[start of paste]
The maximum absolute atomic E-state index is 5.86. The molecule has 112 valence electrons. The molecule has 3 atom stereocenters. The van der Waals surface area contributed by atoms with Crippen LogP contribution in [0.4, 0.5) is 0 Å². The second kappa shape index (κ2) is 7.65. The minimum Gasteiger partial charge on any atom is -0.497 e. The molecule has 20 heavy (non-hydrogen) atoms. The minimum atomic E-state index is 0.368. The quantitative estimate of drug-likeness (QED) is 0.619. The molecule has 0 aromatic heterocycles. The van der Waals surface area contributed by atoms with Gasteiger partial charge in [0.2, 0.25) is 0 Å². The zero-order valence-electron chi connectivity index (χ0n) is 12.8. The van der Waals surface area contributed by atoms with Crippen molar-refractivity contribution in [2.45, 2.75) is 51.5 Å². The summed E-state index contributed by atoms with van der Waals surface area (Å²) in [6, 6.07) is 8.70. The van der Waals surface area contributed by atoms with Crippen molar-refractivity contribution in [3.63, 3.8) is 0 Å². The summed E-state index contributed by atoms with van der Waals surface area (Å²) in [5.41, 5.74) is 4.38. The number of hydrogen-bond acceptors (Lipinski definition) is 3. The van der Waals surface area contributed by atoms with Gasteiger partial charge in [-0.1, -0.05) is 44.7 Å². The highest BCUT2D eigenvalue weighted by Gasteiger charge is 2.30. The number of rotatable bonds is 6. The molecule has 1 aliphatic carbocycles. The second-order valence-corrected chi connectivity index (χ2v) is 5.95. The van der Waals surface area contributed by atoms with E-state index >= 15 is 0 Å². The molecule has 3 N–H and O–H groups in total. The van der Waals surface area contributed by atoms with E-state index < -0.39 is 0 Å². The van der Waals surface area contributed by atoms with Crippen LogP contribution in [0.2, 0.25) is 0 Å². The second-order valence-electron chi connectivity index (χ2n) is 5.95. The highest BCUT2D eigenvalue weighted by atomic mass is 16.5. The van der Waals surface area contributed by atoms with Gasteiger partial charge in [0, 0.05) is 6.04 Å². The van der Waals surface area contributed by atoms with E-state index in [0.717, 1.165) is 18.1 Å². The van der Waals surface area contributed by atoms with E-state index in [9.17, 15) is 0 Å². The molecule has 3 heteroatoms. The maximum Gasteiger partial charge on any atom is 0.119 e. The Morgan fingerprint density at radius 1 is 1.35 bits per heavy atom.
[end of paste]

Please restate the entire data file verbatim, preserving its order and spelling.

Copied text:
The maximum absolute atomic E-state index is 5.86. The molecule has 112 valence electrons. The molecule has 3 atom stereocenters. The van der Waals surface area contributed by atoms with Crippen LogP contribution in [0.4, 0.5) is 0 Å². The second kappa shape index (κ2) is 7.65. The minimum Gasteiger partial charge on any atom is -0.497 e. The molecule has 20 heavy (non-hydrogen) atoms. The minimum atomic E-state index is 0.368. The quantitative estimate of drug-likeness (QED) is 0.619. The molecule has 0 aromatic heterocycles. The van der Waals surface area contributed by atoms with Gasteiger partial charge in [0.2, 0.25) is 0 Å². The zero-order valence-electron chi connectivity index (χ0n) is 12.8. The van der Waals surface area contributed by atoms with Crippen molar-refractivity contribution in [2.45, 2.75) is 51.5 Å². The summed E-state index contributed by atoms with van der Waals surface area (Å²) in [6, 6.07) is 8.70. The van der Waals surface area contributed by atoms with Crippen molar-refractivity contribution in [3.63, 3.8) is 0 Å². The summed E-state index contributed by atoms with van der Waals surface area (Å²) in [5.41, 5.74) is 4.38. The number of hydrogen-bond acceptors (Lipinski definition) is 3. The van der Waals surface area contributed by atoms with Gasteiger partial charge in [-0.1, -0.05) is 44.7 Å². The highest BCUT2D eigenvalue weighted by Gasteiger charge is 2.30. The number of rotatable bonds is 6. The molecule has 1 aliphatic carbocycles. The second-order valence-corrected chi connectivity index (χ2v) is 5.95. The van der Waals surface area contributed by atoms with E-state index >= 15 is 0 Å². The molecule has 3 N–H and O–H groups in total. The van der Waals surface area contributed by atoms with E-state index < -0.39 is 0 Å². The van der Waals surface area contributed by atoms with Crippen LogP contribution in [0.2, 0.25) is 0 Å². The second-order valence-electron chi connectivity index (χ2n) is 5.95. The highest BCUT2D eigenvalue weighted by atomic mass is 16.5. The van der Waals surface area contributed by atoms with Gasteiger partial charge in [0, 0.05) is 6.04 Å². The van der Waals surface area contributed by atoms with E-state index in [0.717, 1.165) is 18.1 Å². The van der Waals surface area contributed by atoms with E-state index in [9.17, 15) is 0 Å². The molecule has 3 heteroatoms. The maximum Gasteiger partial charge on any atom is 0.119 e. The Morgan fingerprint density at radius 1 is 1.35 bits per heavy atom.